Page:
Istanbul [Unsplash]

Tighter regulations proposed to address rising rents in Türkiye

Türkiye: The Turkish government is preparing to tighten restrictions on short-term rentals in the country in a bid to address rising rents in major cities such as the capital city of Ankara.

It comes as the Turkish Parliament considers a fresh bill put forward by the governing right-wing AK Party [Justice and Development Party], which, if passed, would require landlords and property owners to obtain permits from the Ministry of Culture and Tourism to rent out their units to tourists. The owners would also be required to pay relevant taxes, display a sign in front of the building, and pay a fee as a result.

According to Bloomberg, the bill categorises rentals with durations of less than 100 days as “tourism-oriented”. Those who are found in breach of the proposed regulations could be threatened with fines of up to 100,000 Turkish liras [$3,600] for each housing unit flouting the law.

The government in Türkiye is proposing severe punishments for landlords and property owners because it wants to deter them from hosting short-term rentals, a market which it says is contributing to surging rental and housing prices and increasing the number of landlord / tenant disputes.

This escalation in prices, though, has been exacerbated by a widespread surge in consumer inflation across Türkiye, according to Bloomberg, which has been caused by a series of decisions made by the central bank in the years leading up to the housing crisis. Disputes have also grown in frequency due to the imposition of a 25 per cent annual cap on rental prices by the government, despite the country’s inflation running at over 60 per cent in annual terms.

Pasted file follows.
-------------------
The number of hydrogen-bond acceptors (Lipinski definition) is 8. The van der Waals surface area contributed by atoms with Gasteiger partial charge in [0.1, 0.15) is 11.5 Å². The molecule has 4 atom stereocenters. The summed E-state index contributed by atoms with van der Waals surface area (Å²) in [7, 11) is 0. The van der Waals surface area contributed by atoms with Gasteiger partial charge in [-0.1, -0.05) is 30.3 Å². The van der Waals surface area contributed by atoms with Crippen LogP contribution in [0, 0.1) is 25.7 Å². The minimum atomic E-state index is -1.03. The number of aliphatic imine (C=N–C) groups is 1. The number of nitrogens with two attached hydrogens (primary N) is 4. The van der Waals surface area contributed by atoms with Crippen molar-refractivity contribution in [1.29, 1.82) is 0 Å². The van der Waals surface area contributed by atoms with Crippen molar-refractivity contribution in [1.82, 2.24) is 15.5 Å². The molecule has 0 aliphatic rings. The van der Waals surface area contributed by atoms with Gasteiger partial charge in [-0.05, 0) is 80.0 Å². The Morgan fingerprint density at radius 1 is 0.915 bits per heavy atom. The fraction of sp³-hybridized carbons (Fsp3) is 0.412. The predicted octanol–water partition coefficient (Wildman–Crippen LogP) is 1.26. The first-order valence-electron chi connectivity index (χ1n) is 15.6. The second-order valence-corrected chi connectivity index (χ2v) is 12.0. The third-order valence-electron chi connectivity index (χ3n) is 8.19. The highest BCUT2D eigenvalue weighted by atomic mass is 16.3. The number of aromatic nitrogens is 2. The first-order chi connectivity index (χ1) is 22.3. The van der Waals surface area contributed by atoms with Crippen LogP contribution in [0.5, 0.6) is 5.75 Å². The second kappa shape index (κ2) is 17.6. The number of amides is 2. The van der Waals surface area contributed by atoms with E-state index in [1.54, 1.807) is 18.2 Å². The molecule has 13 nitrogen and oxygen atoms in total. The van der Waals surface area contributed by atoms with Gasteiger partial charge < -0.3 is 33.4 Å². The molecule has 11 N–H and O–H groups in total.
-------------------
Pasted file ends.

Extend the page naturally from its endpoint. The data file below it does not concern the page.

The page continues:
In August, the Turkish culture and tourism minister, Mehmet Nuri Ersoy told a press conference in Istanbul that the government would bring in legislation to ensure that accommodation service providers are appropriately taxed and that host / property owner identities are disclosed with the relevant national authorities.

Ersoy also suggested that the short-term rental sector, as well as other factors such as the country’s earthquakes in February and May’s general elections, had had a detrimental effect on occupancy rates for hotels, even though the tourism industry in Türkiye had rebounded relatively well in terms of demand. It was reported that the number of tourists visiting the country in the first half of 2023 rose by 17 per cent, while tourism income shot up by 27 per cent to $21.7 billion.

However, Türkiye’s banking industry watchdog [BDDK] announced on the same day as the press conference that it had removed the option of paying in instalments on credit cards for international travel expenses, including direct and third-party bookings for accommodation and flight reservations.

Two major earthquakes with a magnitude of 7.8 and 7.4 struck central and southern Türkiye and northern and western Syria on 6 February, leaving thousands of buildings, including schools and hospitals, destroyed and infrastructure badly damaged. More than 50,000 people were killed and at least 15 million people were affected.

The editorial team at IHM [publisher of ShortTermRentalz] highlighted the charitable relief efforts of companies across the travel and hospitality landscape in response to the earthquakes.

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